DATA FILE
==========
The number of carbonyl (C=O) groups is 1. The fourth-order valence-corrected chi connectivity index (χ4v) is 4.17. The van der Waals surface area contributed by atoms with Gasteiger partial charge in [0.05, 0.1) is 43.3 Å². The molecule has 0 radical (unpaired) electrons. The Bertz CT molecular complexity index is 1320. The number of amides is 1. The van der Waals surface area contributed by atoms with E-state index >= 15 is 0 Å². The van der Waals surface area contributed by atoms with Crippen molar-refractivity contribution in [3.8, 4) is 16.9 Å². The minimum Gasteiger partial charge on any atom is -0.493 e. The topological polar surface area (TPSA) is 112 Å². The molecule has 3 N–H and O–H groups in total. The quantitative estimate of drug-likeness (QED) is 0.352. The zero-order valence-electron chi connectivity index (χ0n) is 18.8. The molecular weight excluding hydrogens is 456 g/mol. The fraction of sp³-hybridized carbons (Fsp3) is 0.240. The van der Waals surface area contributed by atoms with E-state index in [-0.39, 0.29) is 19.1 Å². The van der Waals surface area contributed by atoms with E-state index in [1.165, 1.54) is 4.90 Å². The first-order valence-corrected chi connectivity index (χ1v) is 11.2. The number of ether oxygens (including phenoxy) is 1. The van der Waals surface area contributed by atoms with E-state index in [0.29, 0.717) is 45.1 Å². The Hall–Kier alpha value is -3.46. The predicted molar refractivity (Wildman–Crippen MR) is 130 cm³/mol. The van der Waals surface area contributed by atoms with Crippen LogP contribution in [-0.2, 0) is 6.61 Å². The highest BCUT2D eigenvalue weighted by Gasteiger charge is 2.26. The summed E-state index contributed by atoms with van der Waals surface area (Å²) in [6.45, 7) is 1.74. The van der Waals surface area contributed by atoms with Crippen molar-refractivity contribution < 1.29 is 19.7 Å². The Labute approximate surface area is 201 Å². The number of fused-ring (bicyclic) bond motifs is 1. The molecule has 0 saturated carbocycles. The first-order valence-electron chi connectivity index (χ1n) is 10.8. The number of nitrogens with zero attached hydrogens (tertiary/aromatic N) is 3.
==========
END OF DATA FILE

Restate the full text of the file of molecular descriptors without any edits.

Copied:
The number of carbonyl (C=O) groups is 1. The fourth-order valence-corrected chi connectivity index (χ4v) is 4.17. The van der Waals surface area contributed by atoms with Gasteiger partial charge in [0.05, 0.1) is 43.3 Å². The molecule has 0 radical (unpaired) electrons. The Bertz CT molecular complexity index is 1320. The number of amides is 1. The van der Waals surface area contributed by atoms with E-state index >= 15 is 0 Å². The van der Waals surface area contributed by atoms with Crippen molar-refractivity contribution in [3.8, 4) is 16.9 Å². The minimum Gasteiger partial charge on any atom is -0.493 e. The topological polar surface area (TPSA) is 112 Å². The molecule has 3 N–H and O–H groups in total. The quantitative estimate of drug-likeness (QED) is 0.352. The zero-order valence-electron chi connectivity index (χ0n) is 18.8. The molecular weight excluding hydrogens is 456 g/mol. The fraction of sp³-hybridized carbons (Fsp3) is 0.240. The van der Waals surface area contributed by atoms with E-state index in [-0.39, 0.29) is 19.1 Å². The van der Waals surface area contributed by atoms with E-state index in [1.165, 1.54) is 4.90 Å². The first-order valence-corrected chi connectivity index (χ1v) is 11.2. The number of ether oxygens (including phenoxy) is 1. The van der Waals surface area contributed by atoms with E-state index in [0.29, 0.717) is 45.1 Å². The Hall–Kier alpha value is -3.46. The predicted molar refractivity (Wildman–Crippen MR) is 130 cm³/mol. The van der Waals surface area contributed by atoms with Crippen LogP contribution in [-0.2, 0) is 6.61 Å². The highest BCUT2D eigenvalue weighted by Gasteiger charge is 2.26. The summed E-state index contributed by atoms with van der Waals surface area (Å²) in [6.45, 7) is 1.74. The van der Waals surface area contributed by atoms with Crippen molar-refractivity contribution < 1.29 is 19.7 Å². The Labute approximate surface area is 201 Å². The number of fused-ring (bicyclic) bond motifs is 1. The molecule has 0 saturated carbocycles. The first-order valence-electron chi connectivity index (χ1n) is 10.8. The number of nitrogens with zero attached hydrogens (tertiary/aromatic N) is 3.